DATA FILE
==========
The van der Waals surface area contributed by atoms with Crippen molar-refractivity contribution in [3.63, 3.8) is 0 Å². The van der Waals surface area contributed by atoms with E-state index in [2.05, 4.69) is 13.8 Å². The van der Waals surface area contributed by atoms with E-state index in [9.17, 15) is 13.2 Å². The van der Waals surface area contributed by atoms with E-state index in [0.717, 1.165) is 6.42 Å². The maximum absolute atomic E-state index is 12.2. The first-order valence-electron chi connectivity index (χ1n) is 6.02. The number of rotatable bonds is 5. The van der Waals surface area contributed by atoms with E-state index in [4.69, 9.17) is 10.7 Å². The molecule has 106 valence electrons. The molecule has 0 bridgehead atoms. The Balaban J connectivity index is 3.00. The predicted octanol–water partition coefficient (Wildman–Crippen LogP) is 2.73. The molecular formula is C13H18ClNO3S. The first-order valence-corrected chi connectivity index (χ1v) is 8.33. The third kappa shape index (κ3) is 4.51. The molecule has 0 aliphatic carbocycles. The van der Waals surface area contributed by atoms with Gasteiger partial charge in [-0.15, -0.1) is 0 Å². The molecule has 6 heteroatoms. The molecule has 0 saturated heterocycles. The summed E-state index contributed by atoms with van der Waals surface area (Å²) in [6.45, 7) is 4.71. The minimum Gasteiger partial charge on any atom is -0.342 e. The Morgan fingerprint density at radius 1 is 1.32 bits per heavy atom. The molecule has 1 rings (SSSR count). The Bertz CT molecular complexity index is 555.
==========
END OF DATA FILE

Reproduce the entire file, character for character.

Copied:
The van der Waals surface area contributed by atoms with Crippen molar-refractivity contribution in [3.63, 3.8) is 0 Å². The van der Waals surface area contributed by atoms with E-state index in [2.05, 4.69) is 13.8 Å². The van der Waals surface area contributed by atoms with E-state index in [9.17, 15) is 13.2 Å². The van der Waals surface area contributed by atoms with E-state index in [0.717, 1.165) is 6.42 Å². The maximum absolute atomic E-state index is 12.2. The first-order valence-electron chi connectivity index (χ1n) is 6.02. The number of rotatable bonds is 5. The van der Waals surface area contributed by atoms with E-state index in [4.69, 9.17) is 10.7 Å². The molecule has 106 valence electrons. The molecule has 0 bridgehead atoms. The Balaban J connectivity index is 3.00. The predicted octanol–water partition coefficient (Wildman–Crippen LogP) is 2.73. The molecular formula is C13H18ClNO3S. The first-order valence-corrected chi connectivity index (χ1v) is 8.33. The third kappa shape index (κ3) is 4.51. The molecule has 0 aliphatic carbocycles. The van der Waals surface area contributed by atoms with Gasteiger partial charge in [-0.15, -0.1) is 0 Å². The molecule has 6 heteroatoms. The molecule has 0 saturated heterocycles. The summed E-state index contributed by atoms with van der Waals surface area (Å²) in [6.45, 7) is 4.71. The minimum Gasteiger partial charge on any atom is -0.342 e. The Morgan fingerprint density at radius 1 is 1.32 bits per heavy atom. The molecule has 1 rings (SSSR count). The Bertz CT molecular complexity index is 555.